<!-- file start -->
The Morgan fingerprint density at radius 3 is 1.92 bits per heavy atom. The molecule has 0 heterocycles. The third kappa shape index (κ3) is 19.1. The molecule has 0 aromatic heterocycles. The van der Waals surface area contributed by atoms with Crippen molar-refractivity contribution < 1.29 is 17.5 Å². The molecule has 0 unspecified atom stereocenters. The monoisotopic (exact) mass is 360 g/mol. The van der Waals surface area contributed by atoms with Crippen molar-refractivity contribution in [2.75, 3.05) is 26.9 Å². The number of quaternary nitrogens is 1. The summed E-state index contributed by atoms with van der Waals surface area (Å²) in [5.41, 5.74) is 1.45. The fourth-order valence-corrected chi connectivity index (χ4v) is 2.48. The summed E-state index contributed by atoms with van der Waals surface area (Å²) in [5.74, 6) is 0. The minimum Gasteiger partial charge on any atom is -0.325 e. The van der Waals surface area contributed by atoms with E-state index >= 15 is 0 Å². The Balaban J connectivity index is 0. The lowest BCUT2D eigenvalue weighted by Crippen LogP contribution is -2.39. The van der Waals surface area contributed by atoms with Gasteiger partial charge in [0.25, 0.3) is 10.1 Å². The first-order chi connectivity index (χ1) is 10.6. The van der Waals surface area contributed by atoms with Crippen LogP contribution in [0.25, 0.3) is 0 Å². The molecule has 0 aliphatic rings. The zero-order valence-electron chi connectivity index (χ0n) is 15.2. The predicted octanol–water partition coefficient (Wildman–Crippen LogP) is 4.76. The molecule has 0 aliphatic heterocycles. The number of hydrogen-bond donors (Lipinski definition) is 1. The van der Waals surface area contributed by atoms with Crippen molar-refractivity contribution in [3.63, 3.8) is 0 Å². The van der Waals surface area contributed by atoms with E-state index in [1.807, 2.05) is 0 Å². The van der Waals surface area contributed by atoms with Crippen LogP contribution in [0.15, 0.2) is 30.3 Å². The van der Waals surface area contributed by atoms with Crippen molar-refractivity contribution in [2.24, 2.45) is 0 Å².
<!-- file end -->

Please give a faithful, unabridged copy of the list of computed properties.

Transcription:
The Morgan fingerprint density at radius 3 is 1.92 bits per heavy atom. The molecule has 0 heterocycles. The third kappa shape index (κ3) is 19.1. The molecule has 0 aromatic heterocycles. The van der Waals surface area contributed by atoms with Crippen molar-refractivity contribution < 1.29 is 17.5 Å². The molecule has 0 unspecified atom stereocenters. The monoisotopic (exact) mass is 360 g/mol. The van der Waals surface area contributed by atoms with Crippen molar-refractivity contribution in [2.75, 3.05) is 26.9 Å². The number of quaternary nitrogens is 1. The summed E-state index contributed by atoms with van der Waals surface area (Å²) in [5.41, 5.74) is 1.45. The fourth-order valence-corrected chi connectivity index (χ4v) is 2.48. The summed E-state index contributed by atoms with van der Waals surface area (Å²) in [5.74, 6) is 0. The minimum Gasteiger partial charge on any atom is -0.325 e. The van der Waals surface area contributed by atoms with E-state index >= 15 is 0 Å². The Balaban J connectivity index is 0. The lowest BCUT2D eigenvalue weighted by Crippen LogP contribution is -2.39. The van der Waals surface area contributed by atoms with Gasteiger partial charge in [0.25, 0.3) is 10.1 Å². The first-order chi connectivity index (χ1) is 10.6. The van der Waals surface area contributed by atoms with Crippen LogP contribution in [0.25, 0.3) is 0 Å². The molecule has 0 aliphatic rings. The zero-order valence-electron chi connectivity index (χ0n) is 15.2. The predicted octanol–water partition coefficient (Wildman–Crippen LogP) is 4.76. The molecule has 0 aliphatic heterocycles. The number of hydrogen-bond donors (Lipinski definition) is 1. The van der Waals surface area contributed by atoms with Crippen molar-refractivity contribution in [3.63, 3.8) is 0 Å². The van der Waals surface area contributed by atoms with E-state index in [1.807, 2.05) is 0 Å². The van der Waals surface area contributed by atoms with Crippen LogP contribution in [0.15, 0.2) is 30.3 Å². The van der Waals surface area contributed by atoms with Crippen molar-refractivity contribution in [2.24, 2.45) is 0 Å².